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National Geographic Guinea Worm Feature: The End of a Scourge?

Guinea worm's scheduled disappearance

Copyright 2005, The National Geographic Society. Posted with permission.

There's no vaccine. There's no cure. You can't develop immunity to the disease caused by this three-foot-long parasite the width of angel-hair pasta.

For millennia - as long as people have waded into lakes and ponds to draw water - Guinea worms have afflicted humans. Today the demise of the worm and the crippling disease it causes may be in sight. But as health workers confront he world's last cases, their jobs are becoming even harder. To eliminate the final holdouts of the disease, health workers must change the behavior of people in some of the poorest, most neglected places on Earth.

The target date for ending Guinea worm disease, once set for 1995, is now 2009. If that date holds, Guinea worm could be he second disease (after smallpox) and the first human parasite to be eradicated in history. The Carter Center, which since 1986 has led the initiatove to stop the scourge, reports that only about 16,000 cases remain, all in Africa.

Guinea worm larvae live in tine crustaceans often referred to as water fleas. When people drink water contaminated by the fleas, their digestive systems destroy the fleas but not the worm larvae, which continue to mature. Male worms die after mating inside their human hosts; females grow ferociously, averaging almost an inch a week. In about a year the worm slowly emerges headfirst, usually from somewhere in the lower legs or arms of the carrier, and caused disabling pain that keeps students from school and farmers from their fields.

The wounds through which the worms come out, inch by excruciating inch, drive suffers to the nearest lake or water source to immerse their sores. When the worms sense the water, they release hundreds of thousands of larvae - and the cycle continues.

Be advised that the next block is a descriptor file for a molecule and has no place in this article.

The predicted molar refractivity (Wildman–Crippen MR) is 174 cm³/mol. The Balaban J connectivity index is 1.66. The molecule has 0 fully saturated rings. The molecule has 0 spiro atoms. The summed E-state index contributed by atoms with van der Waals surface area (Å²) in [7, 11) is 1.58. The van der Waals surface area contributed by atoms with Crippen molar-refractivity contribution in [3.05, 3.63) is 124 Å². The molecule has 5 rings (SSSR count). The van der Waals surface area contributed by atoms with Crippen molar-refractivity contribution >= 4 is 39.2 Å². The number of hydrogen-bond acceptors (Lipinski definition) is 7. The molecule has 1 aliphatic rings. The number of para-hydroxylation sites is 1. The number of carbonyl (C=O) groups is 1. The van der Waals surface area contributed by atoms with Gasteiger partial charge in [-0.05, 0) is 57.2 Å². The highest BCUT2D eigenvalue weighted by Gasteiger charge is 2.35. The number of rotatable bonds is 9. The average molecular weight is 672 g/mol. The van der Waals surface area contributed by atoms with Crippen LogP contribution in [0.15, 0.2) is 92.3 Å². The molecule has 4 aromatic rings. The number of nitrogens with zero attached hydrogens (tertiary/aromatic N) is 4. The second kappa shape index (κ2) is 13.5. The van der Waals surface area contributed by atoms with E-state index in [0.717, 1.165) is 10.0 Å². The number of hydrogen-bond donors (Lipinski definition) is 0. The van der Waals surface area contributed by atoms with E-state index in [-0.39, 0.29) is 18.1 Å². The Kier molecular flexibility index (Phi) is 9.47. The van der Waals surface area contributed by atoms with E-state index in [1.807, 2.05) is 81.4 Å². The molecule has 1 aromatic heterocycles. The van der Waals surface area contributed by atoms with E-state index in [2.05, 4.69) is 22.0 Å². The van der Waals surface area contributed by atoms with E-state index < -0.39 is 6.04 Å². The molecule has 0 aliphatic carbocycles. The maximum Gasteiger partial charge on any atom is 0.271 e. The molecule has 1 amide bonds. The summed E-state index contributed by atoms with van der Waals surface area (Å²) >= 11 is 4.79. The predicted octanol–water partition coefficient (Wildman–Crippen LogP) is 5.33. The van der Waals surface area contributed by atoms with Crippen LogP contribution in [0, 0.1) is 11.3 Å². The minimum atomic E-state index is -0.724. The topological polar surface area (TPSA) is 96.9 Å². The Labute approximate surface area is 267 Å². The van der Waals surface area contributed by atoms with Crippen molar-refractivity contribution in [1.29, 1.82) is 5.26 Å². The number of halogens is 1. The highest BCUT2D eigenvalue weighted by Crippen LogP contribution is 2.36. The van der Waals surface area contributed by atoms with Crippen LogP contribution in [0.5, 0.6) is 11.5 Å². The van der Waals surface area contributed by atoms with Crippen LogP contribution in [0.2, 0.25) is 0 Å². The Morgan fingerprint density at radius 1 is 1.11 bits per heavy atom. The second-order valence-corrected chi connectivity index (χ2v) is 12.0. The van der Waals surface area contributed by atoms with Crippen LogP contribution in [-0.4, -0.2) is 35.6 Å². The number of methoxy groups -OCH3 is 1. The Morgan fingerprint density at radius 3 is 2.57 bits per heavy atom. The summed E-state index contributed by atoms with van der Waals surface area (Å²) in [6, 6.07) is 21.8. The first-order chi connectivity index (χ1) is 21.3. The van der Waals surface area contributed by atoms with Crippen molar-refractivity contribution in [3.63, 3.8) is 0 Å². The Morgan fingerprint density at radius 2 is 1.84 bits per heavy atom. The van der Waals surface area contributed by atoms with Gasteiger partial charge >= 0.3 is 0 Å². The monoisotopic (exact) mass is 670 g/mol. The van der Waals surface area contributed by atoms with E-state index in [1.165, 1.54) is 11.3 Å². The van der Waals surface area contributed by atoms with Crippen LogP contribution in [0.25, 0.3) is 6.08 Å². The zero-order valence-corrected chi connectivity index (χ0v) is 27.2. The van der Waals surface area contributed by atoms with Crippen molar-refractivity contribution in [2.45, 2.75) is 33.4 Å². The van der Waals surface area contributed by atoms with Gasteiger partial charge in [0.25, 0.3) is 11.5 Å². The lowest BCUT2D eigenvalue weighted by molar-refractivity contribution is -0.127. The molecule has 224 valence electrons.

In 1900, Guinea worm was found throughout most of Africa, and the Middle East, and Central and South Asia. As access to safe drinking water spread, the worm disappeared from many regions. Yet by the mid-1980's there were still an estimated 3.5 million cases in Asia and Africa. To get rid of the disease, health workers focused on a simple strategy: Teach people to filter what they drink (even a piece of muslin can do the job) and keep those with emerging worms out of the water. As people passed along these low-tech methods, often from woman to woman, the worms died out. Mali's results are typical: Guinea worm cases plummeted from 10,000 to fewer than 400 in 14 years. But progress was delayed in Sudan and Ghana, which now account for 90 percent of all cases. A 22-year-long civil war that ended earlier this year kept health workers from reaching much of southern Sudan. And eradication efforts in Ghana stalled after ethnic fighting broke out in 1994. To get Ghana's campaign back on track, female health care volunteers stared going house to house in 1002; by early this year reported cased has dropped 60 percent.

Until Guinea worm is completely gone, health workers across Africa will have to remain vigilant-a single infected person could reinfect several villages. "You can't turn your back," says the Carter Center's Aryc Mosher, who is based in Ghana. "The moment you do, it will flare up again."

Former U.S. President Jimmy Carter discusses the Guinea worm project(or search for Challenges for Humanity on www.

Map used with permission of the National Geographic Society.

The Eradication of Guinea worm: afflicted countries.

View full graphic illustration with map (PDF).

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